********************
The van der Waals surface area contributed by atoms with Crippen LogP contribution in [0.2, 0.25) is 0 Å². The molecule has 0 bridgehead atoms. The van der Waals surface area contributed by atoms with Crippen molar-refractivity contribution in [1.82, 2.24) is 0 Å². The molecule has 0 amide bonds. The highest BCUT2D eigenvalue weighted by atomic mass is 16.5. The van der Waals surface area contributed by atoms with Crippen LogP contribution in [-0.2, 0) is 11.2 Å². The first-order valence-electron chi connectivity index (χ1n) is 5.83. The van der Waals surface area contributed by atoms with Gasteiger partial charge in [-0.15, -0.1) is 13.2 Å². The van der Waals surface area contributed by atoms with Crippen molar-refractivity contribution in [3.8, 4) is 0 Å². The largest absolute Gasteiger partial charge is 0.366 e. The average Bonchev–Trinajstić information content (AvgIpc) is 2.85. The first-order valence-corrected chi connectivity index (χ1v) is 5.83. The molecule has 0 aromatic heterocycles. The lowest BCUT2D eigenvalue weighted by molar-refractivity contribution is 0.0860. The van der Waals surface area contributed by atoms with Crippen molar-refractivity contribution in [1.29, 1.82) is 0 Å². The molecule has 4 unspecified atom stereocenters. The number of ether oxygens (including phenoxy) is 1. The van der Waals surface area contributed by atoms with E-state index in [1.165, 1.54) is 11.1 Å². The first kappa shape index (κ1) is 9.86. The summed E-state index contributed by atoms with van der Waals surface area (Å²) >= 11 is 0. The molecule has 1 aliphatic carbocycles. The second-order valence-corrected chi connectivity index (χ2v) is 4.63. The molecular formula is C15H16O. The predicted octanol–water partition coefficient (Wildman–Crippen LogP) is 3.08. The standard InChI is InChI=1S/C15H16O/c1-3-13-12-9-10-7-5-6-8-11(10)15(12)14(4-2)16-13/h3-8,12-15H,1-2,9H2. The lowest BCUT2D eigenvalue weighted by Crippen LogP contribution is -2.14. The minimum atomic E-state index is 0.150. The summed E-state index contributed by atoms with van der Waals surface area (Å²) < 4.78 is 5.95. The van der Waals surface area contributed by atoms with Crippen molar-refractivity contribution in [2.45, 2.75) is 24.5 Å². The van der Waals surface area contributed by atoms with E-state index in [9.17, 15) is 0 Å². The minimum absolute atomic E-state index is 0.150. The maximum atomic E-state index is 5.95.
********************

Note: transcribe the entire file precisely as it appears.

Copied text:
The van der Waals surface area contributed by atoms with Crippen LogP contribution in [0.2, 0.25) is 0 Å². The molecule has 0 bridgehead atoms. The van der Waals surface area contributed by atoms with Crippen molar-refractivity contribution in [1.82, 2.24) is 0 Å². The molecule has 0 amide bonds. The highest BCUT2D eigenvalue weighted by atomic mass is 16.5. The van der Waals surface area contributed by atoms with Crippen LogP contribution in [-0.2, 0) is 11.2 Å². The first-order valence-electron chi connectivity index (χ1n) is 5.83. The van der Waals surface area contributed by atoms with Gasteiger partial charge in [-0.15, -0.1) is 13.2 Å². The van der Waals surface area contributed by atoms with Crippen molar-refractivity contribution in [3.8, 4) is 0 Å². The largest absolute Gasteiger partial charge is 0.366 e. The average Bonchev–Trinajstić information content (AvgIpc) is 2.85. The first-order valence-corrected chi connectivity index (χ1v) is 5.83. The molecule has 0 aromatic heterocycles. The lowest BCUT2D eigenvalue weighted by molar-refractivity contribution is 0.0860. The van der Waals surface area contributed by atoms with Crippen molar-refractivity contribution in [1.29, 1.82) is 0 Å². The molecule has 4 unspecified atom stereocenters. The number of ether oxygens (including phenoxy) is 1. The van der Waals surface area contributed by atoms with E-state index in [1.165, 1.54) is 11.1 Å². The first kappa shape index (κ1) is 9.86. The summed E-state index contributed by atoms with van der Waals surface area (Å²) >= 11 is 0. The molecule has 1 aliphatic carbocycles. The second-order valence-corrected chi connectivity index (χ2v) is 4.63. The molecular formula is C15H16O. The predicted octanol–water partition coefficient (Wildman–Crippen LogP) is 3.08. The standard InChI is InChI=1S/C15H16O/c1-3-13-12-9-10-7-5-6-8-11(10)15(12)14(4-2)16-13/h3-8,12-15H,1-2,9H2. The lowest BCUT2D eigenvalue weighted by Crippen LogP contribution is -2.14. The minimum atomic E-state index is 0.150. The summed E-state index contributed by atoms with van der Waals surface area (Å²) < 4.78 is 5.95. The van der Waals surface area contributed by atoms with Crippen molar-refractivity contribution in [2.45, 2.75) is 24.5 Å². The van der Waals surface area contributed by atoms with E-state index in [9.17, 15) is 0 Å². The minimum absolute atomic E-state index is 0.150. The maximum atomic E-state index is 5.95.